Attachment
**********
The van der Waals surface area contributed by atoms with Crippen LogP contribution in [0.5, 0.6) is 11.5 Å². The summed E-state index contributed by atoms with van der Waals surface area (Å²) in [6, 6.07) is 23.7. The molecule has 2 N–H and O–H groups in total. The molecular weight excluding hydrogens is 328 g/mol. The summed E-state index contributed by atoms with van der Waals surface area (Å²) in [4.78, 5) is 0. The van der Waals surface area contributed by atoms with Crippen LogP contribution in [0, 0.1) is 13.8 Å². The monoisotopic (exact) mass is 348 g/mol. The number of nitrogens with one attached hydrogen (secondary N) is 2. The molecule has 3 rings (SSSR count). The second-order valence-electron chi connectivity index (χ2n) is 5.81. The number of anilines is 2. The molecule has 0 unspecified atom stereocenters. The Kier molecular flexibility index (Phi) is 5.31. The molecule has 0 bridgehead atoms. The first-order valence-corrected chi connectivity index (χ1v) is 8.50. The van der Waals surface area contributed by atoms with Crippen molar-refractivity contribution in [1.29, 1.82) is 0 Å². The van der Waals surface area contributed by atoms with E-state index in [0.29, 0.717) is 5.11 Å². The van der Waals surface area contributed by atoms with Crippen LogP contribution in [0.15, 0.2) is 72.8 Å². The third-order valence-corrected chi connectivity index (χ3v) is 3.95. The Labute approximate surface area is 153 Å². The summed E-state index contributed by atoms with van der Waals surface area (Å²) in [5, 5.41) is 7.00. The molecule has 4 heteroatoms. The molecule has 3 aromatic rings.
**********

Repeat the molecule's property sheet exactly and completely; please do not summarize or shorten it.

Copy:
The van der Waals surface area contributed by atoms with Crippen LogP contribution in [0.5, 0.6) is 11.5 Å². The summed E-state index contributed by atoms with van der Waals surface area (Å²) in [6, 6.07) is 23.7. The molecule has 2 N–H and O–H groups in total. The molecular weight excluding hydrogens is 328 g/mol. The summed E-state index contributed by atoms with van der Waals surface area (Å²) in [4.78, 5) is 0. The van der Waals surface area contributed by atoms with Crippen LogP contribution in [0, 0.1) is 13.8 Å². The monoisotopic (exact) mass is 348 g/mol. The number of nitrogens with one attached hydrogen (secondary N) is 2. The molecule has 3 rings (SSSR count). The second-order valence-electron chi connectivity index (χ2n) is 5.81. The number of anilines is 2. The molecule has 0 unspecified atom stereocenters. The Kier molecular flexibility index (Phi) is 5.31. The molecule has 0 bridgehead atoms. The first-order valence-corrected chi connectivity index (χ1v) is 8.50. The van der Waals surface area contributed by atoms with Crippen molar-refractivity contribution in [1.29, 1.82) is 0 Å². The van der Waals surface area contributed by atoms with E-state index in [0.29, 0.717) is 5.11 Å². The van der Waals surface area contributed by atoms with Crippen LogP contribution in [0.15, 0.2) is 72.8 Å². The third-order valence-corrected chi connectivity index (χ3v) is 3.95. The Labute approximate surface area is 153 Å². The summed E-state index contributed by atoms with van der Waals surface area (Å²) in [5, 5.41) is 7.00. The molecule has 4 heteroatoms. The molecule has 3 aromatic rings.